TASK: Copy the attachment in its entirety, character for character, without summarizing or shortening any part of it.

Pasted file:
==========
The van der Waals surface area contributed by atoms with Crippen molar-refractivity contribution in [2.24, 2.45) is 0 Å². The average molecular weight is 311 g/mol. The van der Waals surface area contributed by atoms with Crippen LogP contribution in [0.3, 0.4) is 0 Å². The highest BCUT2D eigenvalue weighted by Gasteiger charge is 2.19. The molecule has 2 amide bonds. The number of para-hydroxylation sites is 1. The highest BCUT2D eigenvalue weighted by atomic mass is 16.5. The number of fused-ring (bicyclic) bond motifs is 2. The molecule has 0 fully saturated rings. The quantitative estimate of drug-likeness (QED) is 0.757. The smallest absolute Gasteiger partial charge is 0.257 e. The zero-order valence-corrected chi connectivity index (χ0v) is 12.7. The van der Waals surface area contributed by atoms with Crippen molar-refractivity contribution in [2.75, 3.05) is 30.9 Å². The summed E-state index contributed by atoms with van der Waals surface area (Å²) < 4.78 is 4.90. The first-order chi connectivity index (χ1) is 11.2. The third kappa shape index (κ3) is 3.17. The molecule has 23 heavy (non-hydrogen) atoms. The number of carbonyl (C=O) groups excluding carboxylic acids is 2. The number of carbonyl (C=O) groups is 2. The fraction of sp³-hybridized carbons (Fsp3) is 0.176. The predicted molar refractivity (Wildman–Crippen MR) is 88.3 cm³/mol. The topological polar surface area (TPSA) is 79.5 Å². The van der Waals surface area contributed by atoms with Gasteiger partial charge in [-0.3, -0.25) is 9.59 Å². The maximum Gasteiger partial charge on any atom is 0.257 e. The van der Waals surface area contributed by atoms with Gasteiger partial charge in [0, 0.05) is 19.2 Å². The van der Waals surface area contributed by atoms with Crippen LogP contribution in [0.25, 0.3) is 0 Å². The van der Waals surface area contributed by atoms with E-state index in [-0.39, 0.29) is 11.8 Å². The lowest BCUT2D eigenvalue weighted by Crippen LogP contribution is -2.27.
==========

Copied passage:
The van der Waals surface area contributed by atoms with Crippen molar-refractivity contribution in [2.24, 2.45) is 0 Å². The average molecular weight is 311 g/mol. The van der Waals surface area contributed by atoms with Crippen LogP contribution in [0.3, 0.4) is 0 Å². The highest BCUT2D eigenvalue weighted by Gasteiger charge is 2.19. The molecule has 2 amide bonds. The number of para-hydroxylation sites is 1. The highest BCUT2D eigenvalue weighted by atomic mass is 16.5. The number of fused-ring (bicyclic) bond motifs is 2. The molecule has 0 fully saturated rings. The quantitative estimate of drug-likeness (QED) is 0.757. The smallest absolute Gasteiger partial charge is 0.257 e. The zero-order valence-corrected chi connectivity index (χ0v) is 12.7. The van der Waals surface area contributed by atoms with Crippen molar-refractivity contribution in [2.75, 3.05) is 30.9 Å². The summed E-state index contributed by atoms with van der Waals surface area (Å²) < 4.78 is 4.90. The first-order chi connectivity index (χ1) is 11.2. The third kappa shape index (κ3) is 3.17. The molecule has 23 heavy (non-hydrogen) atoms. The number of carbonyl (C=O) groups excluding carboxylic acids is 2. The number of carbonyl (C=O) groups is 2. The fraction of sp³-hybridized carbons (Fsp3) is 0.176. The predicted molar refractivity (Wildman–Crippen MR) is 88.3 cm³/mol. The topological polar surface area (TPSA) is 79.5 Å². The van der Waals surface area contributed by atoms with Gasteiger partial charge in [-0.3, -0.25) is 9.59 Å². The maximum Gasteiger partial charge on any atom is 0.257 e. The van der Waals surface area contributed by atoms with Gasteiger partial charge in [0, 0.05) is 19.2 Å². The van der Waals surface area contributed by atoms with Crippen LogP contribution in [0.25, 0.3) is 0 Å². The van der Waals surface area contributed by atoms with E-state index in [-0.39, 0.29) is 11.8 Å². The lowest BCUT2D eigenvalue weighted by Crippen LogP contribution is -2.27.